“Old Age Pension Check” (Roy Acuff)

The invention of social security “turned this country upside down.” All forms of needless striving dissolve: “drug stores will go bankrupt,” because people will feel well, and women will no longer need “cosmetics” to lure a husband. The attempt, today, to privatize the system is premised on our interest to “own” our own future; concerning this, Bush Redux says: “we’ve got to understand the power of compounding interest, the importance of savings, and the beauty of ownership in the American society” (3/1/02). But Acuff had hoped for a “second childhood” in which responsibility wasn’t premised on possession.  Otherwise, we’re all just going back to work (on our leisure).

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“Sheep” (Pink Floyd)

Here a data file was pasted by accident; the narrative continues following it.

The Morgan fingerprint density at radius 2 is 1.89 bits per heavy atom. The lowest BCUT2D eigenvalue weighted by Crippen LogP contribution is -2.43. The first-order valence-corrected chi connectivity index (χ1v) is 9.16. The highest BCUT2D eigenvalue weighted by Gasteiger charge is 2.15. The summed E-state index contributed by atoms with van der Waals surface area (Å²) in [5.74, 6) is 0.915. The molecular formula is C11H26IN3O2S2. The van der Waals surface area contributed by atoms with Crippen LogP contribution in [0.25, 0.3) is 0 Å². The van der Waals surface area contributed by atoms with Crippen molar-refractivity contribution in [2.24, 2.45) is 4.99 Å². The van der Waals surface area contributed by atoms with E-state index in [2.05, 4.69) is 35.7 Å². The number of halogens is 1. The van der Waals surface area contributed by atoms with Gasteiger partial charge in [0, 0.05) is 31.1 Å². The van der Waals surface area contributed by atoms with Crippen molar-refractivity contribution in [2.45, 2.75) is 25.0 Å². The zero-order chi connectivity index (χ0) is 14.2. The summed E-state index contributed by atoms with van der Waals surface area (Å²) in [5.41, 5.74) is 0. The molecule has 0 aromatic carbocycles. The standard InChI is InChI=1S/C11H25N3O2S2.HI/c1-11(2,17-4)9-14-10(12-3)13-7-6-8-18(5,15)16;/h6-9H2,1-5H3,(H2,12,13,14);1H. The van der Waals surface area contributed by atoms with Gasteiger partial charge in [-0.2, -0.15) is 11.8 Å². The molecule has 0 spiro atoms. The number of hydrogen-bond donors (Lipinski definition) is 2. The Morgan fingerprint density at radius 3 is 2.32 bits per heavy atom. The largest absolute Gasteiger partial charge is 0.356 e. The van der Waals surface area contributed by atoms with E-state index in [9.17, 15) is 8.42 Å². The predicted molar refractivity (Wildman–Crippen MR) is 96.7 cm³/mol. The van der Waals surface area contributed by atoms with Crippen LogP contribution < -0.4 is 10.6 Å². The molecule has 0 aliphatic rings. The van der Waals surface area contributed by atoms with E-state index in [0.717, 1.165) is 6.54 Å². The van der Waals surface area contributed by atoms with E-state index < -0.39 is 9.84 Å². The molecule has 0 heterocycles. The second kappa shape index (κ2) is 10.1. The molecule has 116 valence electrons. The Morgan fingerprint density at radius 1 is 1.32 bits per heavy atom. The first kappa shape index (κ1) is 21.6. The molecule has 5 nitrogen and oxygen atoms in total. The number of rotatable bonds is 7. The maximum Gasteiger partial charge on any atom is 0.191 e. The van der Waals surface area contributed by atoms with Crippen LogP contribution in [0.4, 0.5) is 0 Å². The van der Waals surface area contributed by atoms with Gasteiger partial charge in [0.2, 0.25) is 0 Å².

Produced by Roger Waters, Animals (1977) sounds like dry ice. There’s no place or space in this mix for a psychedelic communion of instruments. Instead, voices are constantly modulating toward machines, and the guitar delivers its message in biting, often atonal shards. This revolution is serious business. Translating capitalism into the terms of the animal fable, Roger Waters discovers three relevant categories: pigs (the one percent), dogs (aspirants, or those aggressively playing the “game”), and sheep (perfect victims). Religion, invented by the system in order to produce quiescent meat, is skewered; Waters rewrites Psalm 23 as preparation for the abattoir, and proposes, in its place, a rather unlikely but decidedly low-tech alternative: karate training. Karate, however, is deeply intertwined with the history of buddhisms. It is in no sense a secular practice, and its spiritual dimensions have provided platforms for both state rule and capitalist accumulation. (Indeed, Žižek says that if Max Weber were alive today, he’d likely write a book on the “buddhist ethic and the spirit of global capitalism”). Meanwhile, the sheep, who have become martial arts masters, achieve a Pyrrhic victory: “the dogs are dead,” but the pigs are still overhead, ready to carpet bomb. Even if your kicks are fast as lightning, you can’t defeat aerial bombardment by those who preside over the garrison state, with their cloven hooves on the triggers. So how do we read the sign “karate”? As hope from the East? As a weapon of the weak? As always already defeated and coopted? Whatever karate brings to the table, it still cannot execute a pork chop.